Budget 2020: Instead of hanging jumlas like carrots, BJP must actually work for farmers | INTERVIEW

Budget 2020-21: While the Prime Minister Narendra Modi-led BJP government aims to double farmers’ income by 2023, it might have actually done more harm than good, with farmers’ incomes plummeting further.

Budget 2020: Government's focus on this game changing idea for farmers

Union Budget 2020: While the Prime Minister Narendra Modi-led BJP government aims to double farmers’ income by 2023, it might have actually done more harm than good, with farmers’ incomes plummeting further. With increasing farmer suicide rates and rising unemployment, there is an urgent need for the government to keep economically exploited and socially oppressed citizens at the centre of its policy-making rather than keeping the interest of a handful of corporates in mind, says Ashok Dhawale, National President, All India Kisan Sabha (AIKS). Among his many other suggestions for the upcoming budget are bridging the inequality gap and scrapping the recently proposed trinity of CAA-NRC-NPR. Edited excerpts of Ashok Dhawale’s conversation with Shaleen Agrawal:

Where are we with regard to the Prime Minister’s promise of doubling farmer incomes?

We are nowhere near that promise. On the contrary, farmer incomes are plummeting. In 2018, 10,349 farmers, including 821 women farmers, committed suicide due to indebtedness. In the same year, 12,936 youth committed suicide due to unemployment. A large number of them are from the rural areas. The growth rate in agriculture which was 6.5 per cent in 2017-18, has crashed to 0.1 per cent in 2018-19. In 1951, agriculture, in which 74 per cent of the population was engaged, contributed 55 per cent to the GDP. In 2018, agriculture, in which 44 per cent of the population was engaged, contributed only 17 per cent to the GDP. All these indicators show that agriculture and farmers are in deep crisis, which is only getting deeper. Hence, far from doubling farmer incomes, we will be lucky if farmer incomes have not halved in the last six years of the current Prime Minister’s rule.

Can something be done in the Budget to help us get there?

Today not only agriculture, but the entire economy in India is moving towards recession and stagflation. The cardinal reason for this is lack of demand, due to the crunch in the purchasing power of the people. The government has been showering huge loan waivers and tax waivers on the corporates at the expense of the people. This is aggravating inequalities and making things worse. We just saw the Oxfam report that one per cent of richest Indians hold more than four times the wealth held by 953 million people who make up 70 per cent of the country’s population. Also, the combined total wealth of 63 Indian billionaires is higher than the total union budget of India for the fiscal year 2018-19 which was at Rs 24,42,200 crore.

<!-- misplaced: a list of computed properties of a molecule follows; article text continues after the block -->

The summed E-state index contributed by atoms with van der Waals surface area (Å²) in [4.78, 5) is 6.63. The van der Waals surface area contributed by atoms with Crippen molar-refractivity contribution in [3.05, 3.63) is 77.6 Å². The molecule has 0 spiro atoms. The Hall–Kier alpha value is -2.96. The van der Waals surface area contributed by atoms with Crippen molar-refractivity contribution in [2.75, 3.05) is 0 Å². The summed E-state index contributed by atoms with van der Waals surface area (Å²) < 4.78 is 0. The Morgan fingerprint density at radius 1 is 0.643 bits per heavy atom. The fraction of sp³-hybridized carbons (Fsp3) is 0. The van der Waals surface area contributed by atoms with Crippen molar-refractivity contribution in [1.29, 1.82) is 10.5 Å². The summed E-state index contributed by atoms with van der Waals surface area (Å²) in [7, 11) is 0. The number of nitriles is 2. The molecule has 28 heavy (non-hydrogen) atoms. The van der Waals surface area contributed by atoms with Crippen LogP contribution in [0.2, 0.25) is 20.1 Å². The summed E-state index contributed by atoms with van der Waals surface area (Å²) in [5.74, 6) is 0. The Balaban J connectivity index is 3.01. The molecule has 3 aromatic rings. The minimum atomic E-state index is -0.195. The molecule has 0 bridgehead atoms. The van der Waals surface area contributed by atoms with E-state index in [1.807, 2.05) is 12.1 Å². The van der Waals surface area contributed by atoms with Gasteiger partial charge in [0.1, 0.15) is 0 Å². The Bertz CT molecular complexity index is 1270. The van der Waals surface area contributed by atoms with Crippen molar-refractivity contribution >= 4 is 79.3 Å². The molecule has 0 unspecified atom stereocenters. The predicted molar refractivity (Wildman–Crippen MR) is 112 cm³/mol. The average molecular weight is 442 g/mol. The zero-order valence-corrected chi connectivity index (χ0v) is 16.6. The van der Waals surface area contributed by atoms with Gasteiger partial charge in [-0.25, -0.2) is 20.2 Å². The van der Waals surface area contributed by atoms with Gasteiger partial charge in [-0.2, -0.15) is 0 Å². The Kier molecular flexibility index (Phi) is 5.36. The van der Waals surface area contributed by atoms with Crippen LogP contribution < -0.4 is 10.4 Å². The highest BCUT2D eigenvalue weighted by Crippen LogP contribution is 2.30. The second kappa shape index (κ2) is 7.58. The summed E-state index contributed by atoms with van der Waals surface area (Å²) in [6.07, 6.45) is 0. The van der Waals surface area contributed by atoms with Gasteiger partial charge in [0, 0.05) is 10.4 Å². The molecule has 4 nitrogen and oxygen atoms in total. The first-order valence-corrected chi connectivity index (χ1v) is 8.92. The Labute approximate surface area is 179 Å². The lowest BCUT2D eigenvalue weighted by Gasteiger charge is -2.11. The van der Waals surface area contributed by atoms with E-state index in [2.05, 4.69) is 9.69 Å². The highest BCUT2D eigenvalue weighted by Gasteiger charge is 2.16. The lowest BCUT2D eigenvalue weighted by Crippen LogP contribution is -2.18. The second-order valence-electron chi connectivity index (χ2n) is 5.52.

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What we need, therefore, is a paradigm shift in this budget. Specifically, this budget must make provisions for the following: Complete one-time loan waiver for farmers; Provision for giving MSP to all crops at one and a half times the entire cost of production, as per the seminal recommendation of the National Commission on Farmers headed by Dr M S Swaminathan; revamping the crop insurance scheme so that it benefits farmers and not corporate insurance companies; expanding outlay for MNREGA in the rural areas and extending it to urban areas; a massive programme for building infrastructure; and comprehensive steps to combat the alarming rise in unemployment.

Is doubling of farmer incomes even possible? What is the more realistic goal?

Instead of dangling such jumlas as carrots, the immediate and elementary goal must be to ensure the right to life and livelihood of farmers and agricultural workers. This can be done only if the measures enumerated above are implemented stringently. If the agrarian crisis is first dealt with effectively, only then will farmer incomes grow.

Do you see signs of rural stress subsiding, especially given the encouraging farm season?

Our long experience shows that merely an encouraging farm season does not alleviate rural stress. I would like to underline that it is not just rural stress, but a full-blown agrarian crisis that we are witnessing for the last few years. In such a situation, the government must take a number of far-reaching measures to save farmers and agriculture, as briefly enumerated above.

What must the government do to alleviate farmer’s stress and rural stress?

It must first call a halt to its divisive policies as manifested in its trident of CAA-NRC-NPR. They are an attack on our Constitution, our democracy and our secularism. They have created massive social unrest, which can only ruin the economy further. 

After that, the government needs to radically change its priorities. As Mahatma Gandhi and Dr B R Ambedkar both said, it needs to keep the poor, the toiling millions, the economically exploited and the socially oppressed as the centerpiece of its agenda, and not just a few favoured corporate houses. With this paradigm shift, it must undertake the measures to deal with the agrarian crisis, some of which have been suggested above.

Do you think the government schemes have helped farmers over the last few years?

Frankly, no. Take two concrete examples. The PM Kisan Samman Yojana gives just Rs 6000 to a farmer family per year. This comes to a paltry sum of Rs 3.33 per person per day, if we take an average family of five members. Millions of farmers have not got even this pittance. It is widely accepted that the PM Fasal Bima Yojana has helped not farmers, but insurance companies. Several concrete examples of this can be given. What is truly required is a complete change in outlook and in policies.

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